Monday, July 23, 2007

The "soft totalitarians"

At lunch today I was looking over Friday's issue of the Portland Tribune, reading two front page articles - one about the Mayor's "VisionPDX" project, and the other titled: "Wanted: More butts on bikes."

It struck me - Portland is not just an elitist town - it is actually in its own way totalitarian. The elites decide how they think we should live, and then use the coercive instruments available only to government to make us live that way.

What is the appropriate role of government in a free society? Is it to decide how it wants its citizens to behave, then manipulate public policy to induce those behaviors? Or should it be to gauge how people want to live, and use pubic policy to accomodate it, within the narrow scope of authority the people yeild to the government?

The first is inherently authoritarian/totalitarian. Just look at the issue of bikes. The elites have decided that more people should use bikes. So the official policy of government is to in various ways make automobile transportation less efficient and more costly, and make bike transportation more efficent and less costly.

The same thing is going on with the Mayor's "VisionPDX" project. I've written before how ridiculous this entire project is, at least from the perspective of a person who doesn't believe in the Portland form of "soft totalitarianism."

But if you are in line with the Sam Adams ideology, and believe in using government to induce "desireable behavior" then you probably seen nothing at all wrong with the Mayor's efforts.

After all, let's ask Portlanders what the want and then give it to them. What is totalitarian about that?

Well, a lot. There is no such thing as "what Portland wants." At best there is "what the majority wants." In truth, what gets revealed from these kinds of processes is "what the elites want."

And that is what gets forced down our throat. Look at the "Sample Goals" in the draft of the report:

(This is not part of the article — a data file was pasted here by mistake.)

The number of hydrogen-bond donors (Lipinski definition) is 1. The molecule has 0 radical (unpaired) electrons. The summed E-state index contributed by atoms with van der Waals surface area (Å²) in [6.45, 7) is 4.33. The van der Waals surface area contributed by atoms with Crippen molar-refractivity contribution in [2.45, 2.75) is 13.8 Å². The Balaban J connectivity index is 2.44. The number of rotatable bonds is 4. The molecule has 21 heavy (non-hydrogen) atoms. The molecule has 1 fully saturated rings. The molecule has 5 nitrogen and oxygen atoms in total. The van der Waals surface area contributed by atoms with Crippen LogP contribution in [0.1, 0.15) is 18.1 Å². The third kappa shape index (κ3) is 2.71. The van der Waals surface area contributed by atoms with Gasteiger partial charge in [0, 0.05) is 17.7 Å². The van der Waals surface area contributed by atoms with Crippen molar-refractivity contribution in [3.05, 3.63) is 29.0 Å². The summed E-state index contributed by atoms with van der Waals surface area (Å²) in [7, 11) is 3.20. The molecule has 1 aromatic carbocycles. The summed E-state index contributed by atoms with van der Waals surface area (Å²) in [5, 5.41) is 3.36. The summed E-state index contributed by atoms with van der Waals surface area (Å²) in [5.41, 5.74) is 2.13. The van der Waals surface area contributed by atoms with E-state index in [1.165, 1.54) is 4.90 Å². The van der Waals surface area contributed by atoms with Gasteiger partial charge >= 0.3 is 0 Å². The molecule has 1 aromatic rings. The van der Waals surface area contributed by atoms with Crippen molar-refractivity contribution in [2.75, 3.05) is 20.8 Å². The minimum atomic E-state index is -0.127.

• "By 2030, Portland has "complete communities" in many parts of the city, allowing people to obtain goods and services within walking distance from home." What a shock that the very first goal would re-state the New Ubanist vision. What coincidence tha 15,000 people gave input and what they came up with was exactly what the government has been pushing for for decades!
  • "By 2030, Portland is carbon neutral, while achieving an average annual job growth rate of 2%. Another coincidence! Portlanders again want just what they have been served up for years!

And on and on it goes.


mick said...


As a daily bike commuter, it feels more to me like our society has long shoved the car down my throat and discouraged (or perhaps ignored) cyclists. Given that cars, by nature, take up far more space, it's easy for a cyclist to conclude quite the opposite of what you posit here.

Randal O'Toole said...

As a former daily bicycle commuter in Portland (now moved to southern Oregon), I don't feel like the car has been shoved down my throat. Most of the roads in Portland and elsewhere were paid for by auto drivers, and I was glad to use them.

What is being shoved down our throats is things like speed humps and traffic circles and narrow streets, all of which make things more dangerous for cyclists. I no longer enjoy riding in Portland. On my last major ride, most auto drivers were courteous, but the drivers of TriMet's fat buses were not.

Anonymous said...

...and in keeping with the Stalinist mentality, essays such as Rob's will be characterized as "hate speech"... least they're consistent.

Anonymous said...

Well, at least if an auto-centered culture is being shoved down anyone's throat, it's on behalf of the overwhelming majority of people. I'm not sure a healthy society seeks to create exceptions for every single different way people want to behave.